Judge denies Powhatan and Chen motion to dismiss on statute of limitations grounds. On September 24, Judge M. Hannah Lauck denied the motion to dismiss filed by Powhatan/Chen in the case pending in the U.S. District Court for the Eastern District of Virginia. The Memorandum Opinion focuses on the Defendants’ statute of limitations defense. The Court ruled that FERC timely filed its action in district court. According to the Memorandum Opinion, the cause of action “accrued” for purposes of the statute of limitations when the Defendants failed to pay the penalty assessment within 60 days of FERC’s order (though acknowledging that the Defendants arguments “seem more consistent with the overall statutory scheme of § 823b and the purposes of statutes of limitations”). In addition, Judge Lauck issued an accompanying order finding that the order involves a controlling question of law as to which there is substantial ground for difference of opinion, and that an immediate appeal would materially advance the ultimate termination of the litigation. Therefore, the Court further stayed the proceedings until seven days after the expiration of the time in which parties may take action in the U.S. Court of Appeals for the Fourth Circuit.
CFTC finds Mizuho Bank, Ltd. engaged in spoofing of Treasury futures and Eurodollar futures. On September 21, the CFTC issued an order filing and settling charges against Mizuho Bank, Ltd. (Mizuho) for engaging in multiple acts of spoofing in a variety of futures contracts on the Chicago Mercantile Exchange and the Chicago Board of Trade, including futures contracts based on United States Treasury notes and Eurodollars. The order finds that Mizuho engaged in this activity through one of its employees (Trader A) who accessed these markets through a trading platform from Mizuho’s Singapore office. The CFTC’s order finds that during the period starting at least May 2016 through May 2017, Trader A placed multiple orders for futures contracts with intent to cancel the orders before their execution. Specifically, Trader A placed large buy and sell orders and then cancelled them. Trader A engaged in this spoofing strategy to test the market’s reaction to his spoof orders. The order requires Mizuho to pay a $250,000 civil monetary penalty. According to the CFTC, Mizuho’s cooperation and remediation resulted in a significantly reduced civil monetary penalty.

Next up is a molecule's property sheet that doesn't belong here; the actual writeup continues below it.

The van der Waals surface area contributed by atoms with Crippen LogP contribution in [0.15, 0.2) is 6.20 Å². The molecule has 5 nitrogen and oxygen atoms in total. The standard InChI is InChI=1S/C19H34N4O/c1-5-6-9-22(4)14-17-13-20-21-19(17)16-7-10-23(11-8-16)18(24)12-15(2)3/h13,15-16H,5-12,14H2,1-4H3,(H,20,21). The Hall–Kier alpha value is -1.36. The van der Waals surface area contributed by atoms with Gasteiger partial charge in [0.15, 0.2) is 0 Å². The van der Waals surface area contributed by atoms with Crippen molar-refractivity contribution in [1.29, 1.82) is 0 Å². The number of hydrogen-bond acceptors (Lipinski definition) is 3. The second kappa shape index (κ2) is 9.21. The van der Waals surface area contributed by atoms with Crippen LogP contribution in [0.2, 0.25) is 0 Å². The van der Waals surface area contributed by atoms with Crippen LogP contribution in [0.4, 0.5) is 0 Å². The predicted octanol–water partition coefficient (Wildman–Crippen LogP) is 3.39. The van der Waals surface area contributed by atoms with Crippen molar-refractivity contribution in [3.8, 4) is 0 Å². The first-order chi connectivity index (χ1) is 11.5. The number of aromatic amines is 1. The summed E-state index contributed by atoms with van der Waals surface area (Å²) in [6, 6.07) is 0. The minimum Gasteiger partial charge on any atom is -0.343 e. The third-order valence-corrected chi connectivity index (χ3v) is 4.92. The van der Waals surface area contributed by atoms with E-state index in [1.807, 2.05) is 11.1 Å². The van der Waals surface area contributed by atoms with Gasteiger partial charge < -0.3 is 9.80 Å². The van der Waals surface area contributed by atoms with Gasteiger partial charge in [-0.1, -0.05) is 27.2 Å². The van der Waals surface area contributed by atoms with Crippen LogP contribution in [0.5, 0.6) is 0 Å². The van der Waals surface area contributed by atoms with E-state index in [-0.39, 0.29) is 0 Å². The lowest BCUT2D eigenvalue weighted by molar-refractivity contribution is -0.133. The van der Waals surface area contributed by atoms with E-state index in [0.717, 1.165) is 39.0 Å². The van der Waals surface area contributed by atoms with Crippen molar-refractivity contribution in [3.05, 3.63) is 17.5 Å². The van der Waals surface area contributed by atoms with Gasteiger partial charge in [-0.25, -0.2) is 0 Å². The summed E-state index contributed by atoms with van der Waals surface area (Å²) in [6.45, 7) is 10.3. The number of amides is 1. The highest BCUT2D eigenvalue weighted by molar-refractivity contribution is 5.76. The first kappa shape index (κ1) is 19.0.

CFTC finds that proprietary trading firm Geneva Trading USA, LLC engaged in spoofing. On September 20, the issued an order filing and settling charges against Geneva Trading USA, LLC (Geneva) for engaging in the disruptive trading practice of spoofing. The CFTC’s order finds that Geneva engaged in this activity through three of its employees identified in the order as Trader A, Trader B, and Trader C. The Order finds that generally, all three traders used the same spoofing pattern: the trader manually placed a smaller order on one side of the market at or near the best price while placing a larger order or series of orders on the opposite side of the market. According to the CFTC, the large orders were often modified to avoid getting filled before they were ultimately cancelled. The CFTC alleges that the traders traded in this manner to create — or sometimes exacerbate — an imbalance in the order book and to induce other market participants to transact on the smaller order. The order requires Geneva to pay a $1.5 million civil monetary penalty.
FERC Enforcement requests that Commission vacate Order to Show Cause to Footprint. On September 19, FERC’s Office of Enforcement its reply to Footprint’s answer to the Order to Show Cause in Docket No. IN18-7. Notably, Enforcement Staff recommends that the Commission vacate the Order to Show Cause. Although Staff disagrees with most of the arguments that Footprint raises, Enforcement Staff finds merit in Footprint’s new defense relating to the start-up requirements of the unit at issue, Salem Harbor Unit 4. In consideration of that argument – one which Enforcement Staff alleges Footprint had not fully raised in prior responses– Staff agrees with Footprint that its conduct during the June 27 through July 17, 2013 portion does not violate the four tariff provisions and regulations at issue. Enforcement Staff still believes that Footprint violated those four tariff provisions and regulations during the remaining portion of the relevant period, when Footprint submitted Day-Ahead Limited Energy Generator offers from July 18 to July 25, because the start-up requirements comprising Footprint’s new defense do not apply then. As a result, the supply offers during this latter period were inaccurate and violate the cited tariff provisions and regulations. Nonetheless, in light of the now more limited scope and nature of the violations, Staff reevaluated its position and recommended that the Commission vacate the Order to Show Cause.
CFTC orders futures trader and trading firm to pay $2.3 million in penalties for spoofing and manipulative scheme. On September 19, the CFTC issued two orders filing and settling charges against Victory Asset, Inc. (Victory) and Michael D. Franko for spoofing—bidding or offering with the intent to cancel the bid or offer before execution—and for the use of a manipulative scheme. The scheme involved both domestic and international markets and occurred from at least May 2013 to July 2014. One aspect of scheme involved cross-market spoofing—i.e., spoofing in one market to benefit a position in another market, where the price of the two markets is generally correlated, particularly in the short term. The two CFTC orders require Victory and Franko to pay civil monetary penalties of $1.8 million and $500,000, respectively.